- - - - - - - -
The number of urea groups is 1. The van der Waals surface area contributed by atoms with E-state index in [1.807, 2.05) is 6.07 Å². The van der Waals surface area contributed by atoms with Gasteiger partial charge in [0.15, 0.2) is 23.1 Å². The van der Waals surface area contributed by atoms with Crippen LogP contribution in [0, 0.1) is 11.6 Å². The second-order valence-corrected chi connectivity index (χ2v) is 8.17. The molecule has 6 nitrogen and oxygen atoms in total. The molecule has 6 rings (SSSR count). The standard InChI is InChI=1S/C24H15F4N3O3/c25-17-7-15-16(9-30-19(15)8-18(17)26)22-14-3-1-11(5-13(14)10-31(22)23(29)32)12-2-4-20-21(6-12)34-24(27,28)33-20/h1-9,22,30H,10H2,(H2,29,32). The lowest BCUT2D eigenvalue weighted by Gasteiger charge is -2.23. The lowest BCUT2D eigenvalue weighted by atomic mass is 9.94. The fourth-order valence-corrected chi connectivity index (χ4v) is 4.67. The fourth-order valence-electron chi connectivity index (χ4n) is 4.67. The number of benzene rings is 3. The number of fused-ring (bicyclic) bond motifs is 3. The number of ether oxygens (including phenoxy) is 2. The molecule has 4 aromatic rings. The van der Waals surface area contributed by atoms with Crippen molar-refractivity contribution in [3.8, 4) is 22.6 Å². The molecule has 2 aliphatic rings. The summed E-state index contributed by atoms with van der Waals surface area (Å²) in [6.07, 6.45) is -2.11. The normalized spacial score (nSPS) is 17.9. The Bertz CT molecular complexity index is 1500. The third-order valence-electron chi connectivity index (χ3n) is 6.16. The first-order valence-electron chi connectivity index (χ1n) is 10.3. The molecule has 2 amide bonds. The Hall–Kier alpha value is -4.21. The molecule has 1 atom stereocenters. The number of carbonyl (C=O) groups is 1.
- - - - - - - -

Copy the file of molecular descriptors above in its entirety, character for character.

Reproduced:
The number of urea groups is 1. The van der Waals surface area contributed by atoms with E-state index in [1.807, 2.05) is 6.07 Å². The van der Waals surface area contributed by atoms with Gasteiger partial charge in [0.15, 0.2) is 23.1 Å². The van der Waals surface area contributed by atoms with Crippen LogP contribution in [0, 0.1) is 11.6 Å². The second-order valence-corrected chi connectivity index (χ2v) is 8.17. The molecule has 6 nitrogen and oxygen atoms in total. The molecule has 6 rings (SSSR count). The standard InChI is InChI=1S/C24H15F4N3O3/c25-17-7-15-16(9-30-19(15)8-18(17)26)22-14-3-1-11(5-13(14)10-31(22)23(29)32)12-2-4-20-21(6-12)34-24(27,28)33-20/h1-9,22,30H,10H2,(H2,29,32). The lowest BCUT2D eigenvalue weighted by Gasteiger charge is -2.23. The lowest BCUT2D eigenvalue weighted by atomic mass is 9.94. The fourth-order valence-corrected chi connectivity index (χ4v) is 4.67. The fourth-order valence-electron chi connectivity index (χ4n) is 4.67. The number of benzene rings is 3. The number of fused-ring (bicyclic) bond motifs is 3. The number of ether oxygens (including phenoxy) is 2. The molecule has 4 aromatic rings. The van der Waals surface area contributed by atoms with Crippen molar-refractivity contribution in [3.8, 4) is 22.6 Å². The molecule has 2 aliphatic rings. The summed E-state index contributed by atoms with van der Waals surface area (Å²) in [6.07, 6.45) is -2.11. The normalized spacial score (nSPS) is 17.9. The Bertz CT molecular complexity index is 1500. The third-order valence-electron chi connectivity index (χ3n) is 6.16. The first-order valence-electron chi connectivity index (χ1n) is 10.3. The molecule has 2 amide bonds. The Hall–Kier alpha value is -4.21. The molecule has 1 atom stereocenters. The number of carbonyl (C=O) groups is 1.